The WTA Take An Unprecedented Stand

The Women’s Tennis Association (WTA) has announced the suspension of all tournaments in China amid concerns about the safety of the Chinese tennis star Peng Shuai. This follows weeks of a high-profile row with Beijing over the player’s wellbeing.


Peng, 35, one of China's most recognizable athletes, accused former Vice Premier Zhang Gaoli of coercing her into sex, according to screenshots of a since-deleted social media post dated November 2.


Attempts by China to show Peng is safe - including an email purportedly from Peng and several video clips of the athlete - have only added to the concern over her safety. The WTA stated that the recent videos “don't alleviate or address concern about her wellbeing and ability to communicate without censorship or coercion.” China’s foreign minister, Zhao Lijian, responded to increasing Western coverage by saying “I think some people should stop deliberately and maliciously hyping [the issue] up, let alone politicise this issue.”



The WTA chairman, Steve Simon, announced the decision to strip China of all WTA tournaments in a statement on Wednesday. “With the full support of the WTA Board of Directors, I am announcing the immediate suspension of all WTA tournaments in China, including Hong Kong. In good conscience, I don’t see how I can ask our athletes to compete there when Peng Shuai is not allowed to communicate freely and has seemingly been pressured to contradict her allegation of sexual assault.”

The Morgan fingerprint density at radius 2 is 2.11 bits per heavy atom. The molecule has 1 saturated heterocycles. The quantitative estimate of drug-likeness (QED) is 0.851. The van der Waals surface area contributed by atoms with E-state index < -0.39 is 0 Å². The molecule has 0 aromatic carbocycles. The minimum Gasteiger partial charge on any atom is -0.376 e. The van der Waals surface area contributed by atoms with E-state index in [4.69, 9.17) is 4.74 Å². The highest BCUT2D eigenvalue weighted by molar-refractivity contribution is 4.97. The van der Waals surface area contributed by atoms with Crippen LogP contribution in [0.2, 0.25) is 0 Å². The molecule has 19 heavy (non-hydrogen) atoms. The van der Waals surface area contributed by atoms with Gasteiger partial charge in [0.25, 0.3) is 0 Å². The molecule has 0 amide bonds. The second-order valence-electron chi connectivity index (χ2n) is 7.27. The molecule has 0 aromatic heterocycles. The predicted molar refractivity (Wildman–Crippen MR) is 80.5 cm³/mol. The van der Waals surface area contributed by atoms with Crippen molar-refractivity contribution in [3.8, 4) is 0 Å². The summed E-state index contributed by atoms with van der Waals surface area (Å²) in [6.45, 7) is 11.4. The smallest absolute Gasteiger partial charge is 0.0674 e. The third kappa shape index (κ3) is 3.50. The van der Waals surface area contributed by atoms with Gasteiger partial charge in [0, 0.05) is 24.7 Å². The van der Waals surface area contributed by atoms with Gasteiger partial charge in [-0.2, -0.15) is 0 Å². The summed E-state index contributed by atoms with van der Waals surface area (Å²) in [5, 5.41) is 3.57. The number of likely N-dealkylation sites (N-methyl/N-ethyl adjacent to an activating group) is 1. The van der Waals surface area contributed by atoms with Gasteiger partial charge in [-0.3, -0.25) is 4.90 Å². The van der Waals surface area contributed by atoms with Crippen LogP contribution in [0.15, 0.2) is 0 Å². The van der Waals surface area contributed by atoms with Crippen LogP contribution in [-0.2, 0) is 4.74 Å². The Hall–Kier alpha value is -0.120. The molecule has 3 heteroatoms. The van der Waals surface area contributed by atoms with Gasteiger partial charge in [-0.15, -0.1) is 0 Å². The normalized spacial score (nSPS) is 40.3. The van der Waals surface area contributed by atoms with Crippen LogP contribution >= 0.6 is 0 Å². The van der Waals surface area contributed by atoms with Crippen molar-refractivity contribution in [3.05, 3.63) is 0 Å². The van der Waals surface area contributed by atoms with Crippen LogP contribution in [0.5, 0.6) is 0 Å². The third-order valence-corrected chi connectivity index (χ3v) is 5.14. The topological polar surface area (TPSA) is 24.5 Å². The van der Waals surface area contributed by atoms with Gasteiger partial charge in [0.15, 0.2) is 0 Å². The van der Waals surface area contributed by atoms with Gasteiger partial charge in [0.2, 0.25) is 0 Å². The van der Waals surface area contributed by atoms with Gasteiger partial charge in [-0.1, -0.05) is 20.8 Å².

The move marked a paradigm shift in how sports associations have dealt with China as the country becomes more assertive in its way of dealing with both domestic and international affairs. In the past, sports organisations have rapidly backed down from rows with Beijing for fear of losing its gigantic market. Following the WTA announcement tennis journalist, Matthew Willis, tweeted: